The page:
Posts tagged tennis tournaments
If you’ve watched any professional tennis in the past couple of years, no doubt you’ve noticed Novak Djokovic’s parents in the stands during his matches – they are the ones cheering loudly, wearing their son’s image on their shirts, standing and fist-pumping after every winning shot. Rumor has it that the King of Decorum, Roger Federer, once told them to be quiet (not the words he used!) during a match with their son. They are the epitome of the hard-core Tennis Parent.
In most junior tennis families, though, typically there is one parent in charge of all-things-tennis and one parent who is less involved. Even in families where the parents are no longer living in the same household, I’ve seen this distinction develop. There is one More >
The word PUSHER is often uttered with disdain and a snarl among junior tennis players. It is the supreme insult to hurl at another player, as in, “I can’t believe I lost to a pusher! I must totally stink at tennis!”
But, really, what is a pusher? And is it such a bad thing to be called one?
According to coach Don Petrine, pushing is a style that one encounters in developmental tennis (and perhaps senior and club tennis). “A pusher uses all your pace on the ball, never generating their own pace, parasitic in nature, and uses it against you. A pusher never tries to end the point with an offensive shot; they just use your pace and hit high percentage shots until you hang yourself, go insane, or make an unforced error. They are usually More >
By now, most of my readers are probably very familiar with the TennisRecruiting.net website. Well, I recently discovered that the creators of the site, Julie and Doug Wrege, live about a mile and half from my house (!), so I figured I would pick their brains a bit about how the site came into existence as well as the way parents and players should be using the information available on the site to their best advantage.
The first thing to note is that Julie and Doug are not now, nor have they ever been, Tennis Parents; that is to say, none of their children played tournament tennis. However, Julie is a very accomplished player and college coach in her own right – she started the very successful women’s tennis program at Georgia Tech – and More >
School isn’t the only place – the Junior Tennis World will give you time off for bad behavior, too! And, yes, I do speak from personal experience.
I haven’t really addressed the whole area of conduct and suspension points on ParentingAces yet, so I figure now is as good a time as any given that my kid just avoided a very close call with a 3-month tournament suspension. I suspect there are junior tennis players who will get through their entire tournament career without ever receiving a code violation or suspension point, but my kid isn’t one of them.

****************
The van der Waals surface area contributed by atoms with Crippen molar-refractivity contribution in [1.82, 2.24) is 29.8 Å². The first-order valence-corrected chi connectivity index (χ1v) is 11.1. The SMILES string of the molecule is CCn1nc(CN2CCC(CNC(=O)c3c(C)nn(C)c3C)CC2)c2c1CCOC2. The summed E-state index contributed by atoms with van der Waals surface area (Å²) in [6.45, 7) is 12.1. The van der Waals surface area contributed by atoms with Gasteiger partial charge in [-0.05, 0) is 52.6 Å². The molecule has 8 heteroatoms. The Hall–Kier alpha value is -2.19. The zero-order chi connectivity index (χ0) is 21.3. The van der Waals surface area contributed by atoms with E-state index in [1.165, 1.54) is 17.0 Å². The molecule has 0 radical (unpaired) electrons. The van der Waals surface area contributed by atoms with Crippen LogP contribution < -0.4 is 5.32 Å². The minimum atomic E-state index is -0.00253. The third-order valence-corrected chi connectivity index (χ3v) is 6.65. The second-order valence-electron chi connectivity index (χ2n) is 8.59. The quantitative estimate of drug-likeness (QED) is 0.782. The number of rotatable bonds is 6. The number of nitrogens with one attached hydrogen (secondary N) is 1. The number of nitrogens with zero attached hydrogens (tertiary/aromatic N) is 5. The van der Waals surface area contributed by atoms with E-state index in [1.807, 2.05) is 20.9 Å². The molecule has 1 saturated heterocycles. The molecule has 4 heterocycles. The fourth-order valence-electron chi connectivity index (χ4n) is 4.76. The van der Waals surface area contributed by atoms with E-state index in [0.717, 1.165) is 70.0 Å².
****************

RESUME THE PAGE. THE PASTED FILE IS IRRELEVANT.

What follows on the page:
Our state qualifier for the Southern Closed was this past week. For the first time ever, my son knew when he applied for entry to the tournament that he would get in – he had worked hard all year to move his state ranking into a proper position. Now the challenge was getting far enough in the Qualifier to secure a spot in the Closed.
The Tennis Gods smiled upon him with his draw, but it was still up to him to capitalize on some great opportunities to get to the Round of 16 (or further) and get that guaranteed entry into the sectional tourney. It was going to be a challenge, for sure. His track record with “gifts” in the draw wasn’t all that great – in the past, he had often lost to players with much lower rankings than his own, so he More >
I saw a Facebook post from a friend of mine over the weekend whose two elementary-school-age sons have recently taken up tennis. They were playing in their first USTA Junior Team Tennis match, and the mom was rudely informed by another parent that cheering was NOT allowed. These two brothers also play baseball – where parental cheering is not only allowed but often gets way out of hand – so Mom just assumed she could vocally encourage her boys during their tennis match in the same way.
In the interest of helping other Tennis Parents avoid any untoward (ha!) behavior during their children’s tennis matches, here are some tips:
League Tennis Matches
- No coaching of any kind is allowed; saying, “Move your feet” or “Hit to her backhand” is More >
I know. You saw the title and expected to read about how to deal with your child’s disappointment after a loss . . . or something along those lines. But, this piece is about dealing with your own disappointment when something doesn’t go quite right in your child’s tennis-centric world.
A fellow tennis parent wrote me last week, telling me about her child’s recent tournament schedule. He has some important tournaments coming up and so decided to play a low-level local tourney just to build some confidence. The child figured he could get a couple of easy wins and feel ready for next weekend, which will be a much tougher tournament.
Well, as I am sure you can guess, it didn’t go as planned and the child played the worst tennis of his More >
This past weekend, I had the opportunity to attend a USTA College Information Session for high school players and their parents held during the NCAA Championships in Athens, Georgia.
The panel, led by USTA’s Senior Manager of Junior and Collegiate Competition, Erica Perkins Jasper, included the following heavy-hitters from the tennis world:
- Bobby Bayliss – Head Men’s Coach at Notre Dame University
- Christine Bader – Head Women’s Coach at Ball State University
- Maria Cercone – junior coach in Florida whose daughter plays #3 doubles and #5 singles for the University of Florida
- Rick Davison – Director of Competition at USTA Georgia
- Steve Johnson, Sr. – Father of top-ranked D1 player, Steve Johnson, of USC and top junior coach in Southern More >